The energy here is just indescribably effortless for me to sink into. It’s tender, pure, innocent and powerfully passionate. It’s home like no other place on earth has been to me somehow. I don’t mind the way the men look at me, I’ve grown to understand the culture enough to enjoy the playfulness of their little kisses and inquiries. I understand it’s nothing personal and that any woman walking by will get the same attention and it doesn’t go to my head, my heart or anywhere at all. I just take it all in, smile, laugh and blow the kisses back.
When I turned onto Calle Opispo, the first thing I noticed was a long row of people leaning against a store front staring intently at their cell phones and tablets. Clearly this was a wifi spot. “Wifi tarjeta senorita” a man called out to me, and I just smiled and kept walking. I am far from ready to connect. Quite the contrary, I’m ready to disconnect and disappear for a while. I find myself slightly disappointed that this is happening here, and yet also know that for the people here it’s very exciting and opening them up to the world they’ve never known. I sit down and watch for a while, curiously. I see faces lighting up with happiness talking to friends from other places and sometimes a whole family crowding around one screen, still very much in the spirit of Cuba somehow to share everything.
Another young man who had scars on his face and interesting eyes, caught my eye briefly, also selling wifi cards. My intuitive first feeling was apprehension, based on my cultural conditioning of “be afraid of strangers,” more than anything. Yet something in me told me to stop and inquire about the cards, and there the magic started.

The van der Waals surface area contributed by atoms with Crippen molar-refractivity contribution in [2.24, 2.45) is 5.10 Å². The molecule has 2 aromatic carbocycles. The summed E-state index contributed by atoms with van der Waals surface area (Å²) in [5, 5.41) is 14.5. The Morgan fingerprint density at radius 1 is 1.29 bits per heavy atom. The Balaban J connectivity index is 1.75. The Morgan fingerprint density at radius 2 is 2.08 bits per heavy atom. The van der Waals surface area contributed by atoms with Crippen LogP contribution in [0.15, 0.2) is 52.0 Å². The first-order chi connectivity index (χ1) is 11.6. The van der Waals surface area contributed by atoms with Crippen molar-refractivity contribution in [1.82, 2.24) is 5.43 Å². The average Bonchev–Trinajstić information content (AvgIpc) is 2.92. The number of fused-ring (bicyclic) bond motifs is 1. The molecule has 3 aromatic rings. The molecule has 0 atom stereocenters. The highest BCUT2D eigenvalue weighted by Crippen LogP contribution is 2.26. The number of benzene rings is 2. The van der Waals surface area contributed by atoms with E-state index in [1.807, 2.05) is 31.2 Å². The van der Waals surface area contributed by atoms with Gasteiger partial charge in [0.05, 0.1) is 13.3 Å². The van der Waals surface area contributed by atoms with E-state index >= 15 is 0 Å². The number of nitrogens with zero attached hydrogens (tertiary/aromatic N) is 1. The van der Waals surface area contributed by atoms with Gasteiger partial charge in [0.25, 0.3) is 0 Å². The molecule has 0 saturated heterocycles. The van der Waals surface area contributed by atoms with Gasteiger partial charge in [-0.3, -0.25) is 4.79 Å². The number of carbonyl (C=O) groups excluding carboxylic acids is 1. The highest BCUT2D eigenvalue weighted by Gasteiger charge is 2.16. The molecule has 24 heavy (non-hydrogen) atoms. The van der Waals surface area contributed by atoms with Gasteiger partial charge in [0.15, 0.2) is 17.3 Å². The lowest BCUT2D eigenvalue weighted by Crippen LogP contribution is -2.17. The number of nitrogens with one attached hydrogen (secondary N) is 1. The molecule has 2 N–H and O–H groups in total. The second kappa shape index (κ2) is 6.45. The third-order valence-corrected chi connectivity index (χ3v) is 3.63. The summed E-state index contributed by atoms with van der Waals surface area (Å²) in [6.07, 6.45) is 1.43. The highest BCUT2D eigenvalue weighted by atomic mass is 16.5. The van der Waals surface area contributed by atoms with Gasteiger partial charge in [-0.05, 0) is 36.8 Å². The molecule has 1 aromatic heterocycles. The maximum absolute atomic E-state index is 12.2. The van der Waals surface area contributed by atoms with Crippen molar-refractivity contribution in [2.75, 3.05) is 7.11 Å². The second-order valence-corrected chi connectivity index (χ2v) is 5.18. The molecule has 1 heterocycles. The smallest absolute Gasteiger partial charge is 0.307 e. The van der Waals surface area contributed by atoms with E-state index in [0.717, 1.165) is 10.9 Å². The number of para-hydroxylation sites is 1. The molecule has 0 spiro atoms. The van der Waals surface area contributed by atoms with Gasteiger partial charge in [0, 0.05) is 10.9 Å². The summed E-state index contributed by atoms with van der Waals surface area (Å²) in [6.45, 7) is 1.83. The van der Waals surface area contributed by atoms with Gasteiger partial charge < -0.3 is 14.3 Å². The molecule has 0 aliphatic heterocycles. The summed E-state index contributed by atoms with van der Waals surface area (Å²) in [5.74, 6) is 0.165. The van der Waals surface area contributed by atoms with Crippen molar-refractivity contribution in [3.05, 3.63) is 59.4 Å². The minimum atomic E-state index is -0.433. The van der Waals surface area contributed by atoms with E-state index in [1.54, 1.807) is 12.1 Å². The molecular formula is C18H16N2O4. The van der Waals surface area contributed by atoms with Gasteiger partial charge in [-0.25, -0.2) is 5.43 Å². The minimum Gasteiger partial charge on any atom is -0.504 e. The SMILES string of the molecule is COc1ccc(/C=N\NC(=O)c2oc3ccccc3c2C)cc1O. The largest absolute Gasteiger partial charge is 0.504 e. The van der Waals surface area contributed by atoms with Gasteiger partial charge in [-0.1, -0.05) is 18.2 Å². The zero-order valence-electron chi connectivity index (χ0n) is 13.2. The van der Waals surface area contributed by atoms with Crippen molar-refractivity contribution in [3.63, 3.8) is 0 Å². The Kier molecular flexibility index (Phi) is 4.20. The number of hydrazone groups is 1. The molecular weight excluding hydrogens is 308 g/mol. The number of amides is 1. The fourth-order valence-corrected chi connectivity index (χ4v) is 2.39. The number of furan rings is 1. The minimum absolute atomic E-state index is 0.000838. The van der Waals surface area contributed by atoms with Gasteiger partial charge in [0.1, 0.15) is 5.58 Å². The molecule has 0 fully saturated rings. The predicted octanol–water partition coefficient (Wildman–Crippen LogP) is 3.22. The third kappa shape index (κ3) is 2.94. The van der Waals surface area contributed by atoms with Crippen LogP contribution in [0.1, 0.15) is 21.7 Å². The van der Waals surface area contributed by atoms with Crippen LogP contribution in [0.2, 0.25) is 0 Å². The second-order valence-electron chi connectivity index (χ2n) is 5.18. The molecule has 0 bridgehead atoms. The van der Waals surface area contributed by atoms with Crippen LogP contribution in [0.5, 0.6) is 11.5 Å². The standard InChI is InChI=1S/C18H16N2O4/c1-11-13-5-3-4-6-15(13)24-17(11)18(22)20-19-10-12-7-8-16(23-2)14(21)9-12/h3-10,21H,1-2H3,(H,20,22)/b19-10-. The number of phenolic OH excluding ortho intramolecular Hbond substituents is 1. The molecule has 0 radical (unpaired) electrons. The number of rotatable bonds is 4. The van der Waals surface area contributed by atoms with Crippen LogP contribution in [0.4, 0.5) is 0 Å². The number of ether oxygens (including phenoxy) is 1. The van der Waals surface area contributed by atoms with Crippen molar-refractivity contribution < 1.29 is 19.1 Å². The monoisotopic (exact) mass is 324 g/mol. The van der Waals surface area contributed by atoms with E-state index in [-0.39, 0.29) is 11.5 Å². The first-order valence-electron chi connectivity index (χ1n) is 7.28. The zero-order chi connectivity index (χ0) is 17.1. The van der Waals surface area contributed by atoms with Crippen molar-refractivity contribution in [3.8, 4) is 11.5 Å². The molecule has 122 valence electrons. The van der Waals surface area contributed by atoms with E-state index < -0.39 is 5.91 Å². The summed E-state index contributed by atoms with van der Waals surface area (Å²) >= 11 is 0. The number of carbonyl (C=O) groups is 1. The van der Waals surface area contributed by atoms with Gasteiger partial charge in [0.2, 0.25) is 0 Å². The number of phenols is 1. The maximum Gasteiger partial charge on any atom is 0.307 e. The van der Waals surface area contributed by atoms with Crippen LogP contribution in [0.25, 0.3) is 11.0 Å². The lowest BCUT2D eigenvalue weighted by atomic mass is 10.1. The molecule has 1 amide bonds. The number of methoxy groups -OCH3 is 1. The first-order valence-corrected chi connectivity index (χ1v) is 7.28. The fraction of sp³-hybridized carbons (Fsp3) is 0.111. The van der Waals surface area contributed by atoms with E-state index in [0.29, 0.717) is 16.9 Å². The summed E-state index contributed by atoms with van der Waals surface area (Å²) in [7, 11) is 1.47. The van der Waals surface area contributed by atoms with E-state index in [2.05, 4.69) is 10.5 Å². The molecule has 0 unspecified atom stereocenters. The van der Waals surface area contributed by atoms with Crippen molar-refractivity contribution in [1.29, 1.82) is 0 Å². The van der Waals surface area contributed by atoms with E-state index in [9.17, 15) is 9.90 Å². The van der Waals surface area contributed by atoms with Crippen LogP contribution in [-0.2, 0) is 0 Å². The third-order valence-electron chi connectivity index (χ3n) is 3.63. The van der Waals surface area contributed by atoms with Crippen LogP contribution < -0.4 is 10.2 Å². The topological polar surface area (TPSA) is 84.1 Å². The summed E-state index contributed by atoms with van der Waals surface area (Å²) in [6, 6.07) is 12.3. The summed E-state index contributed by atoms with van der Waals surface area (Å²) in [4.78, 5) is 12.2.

As Cubans are, he was very open and talkative, and we quickly entered into a discussion that went from the wifi cards, to my travels in Cuba before, and at 2:30 am, I am just getting home from an entire evening with him. Thru the night, I was introduced to 4 of his 6 brothers, his mother, spent hours walking the streets, an hour chilling at his place with the family watching TV, and a few hours at a club not far from Calle Obispo dancing and celebrating the night. This strange looking scar faced man has a heart of gold, and in one night, he is family to me. His mother is close to my age, and at 50 looks amazing. He must be in his late 20’s, but to be honest, he looks older than she does. Life for him, I can see, has not been easy. The scars on his face and the shape of his eyes, likely from a beating of some kind, don’t hide his past well.
More interesting is the depth to which the connection goes in that his mother, Nurika, is friends with Ishmael, my good friend from my first trip in 2010, and my music teacher Jesus Morales as well. I was sharing with them some videos of my drumming and when I showed her, she immediately suggested we go together to a ceremony and dance.
At 11 pm I came back to my place to change, and at 11:30 I found myself sitting quietly alone on the step by the street just watching the world go by the way Cubans do for hours a day. It felt good. Really really good to just sit on the stoop and watch people walk by. A woman walking alone saw me, and came to talk to me. She was intrigued that I was just sitting there, and wanted to know why I was there alone. A lovely woman, very interesting and someone I hope I see again to spend more time with, she talked with me a few moments before Angel got there.
Now I am exhausted, my first night in Cuba filled with so much love and sweetness. I feel the weight of the world dropping from my shoulders, and I think perhaps it is truly time to simplify my life and get back to what matters. For the next month, atleast, that’s all I’m here to do. Live, love, laugh, enjoy, dance, walk, chat, practice my Spanish, catch up on some writing and enjoy beautiful Cuba for all it has to offer before it is completely changed forever.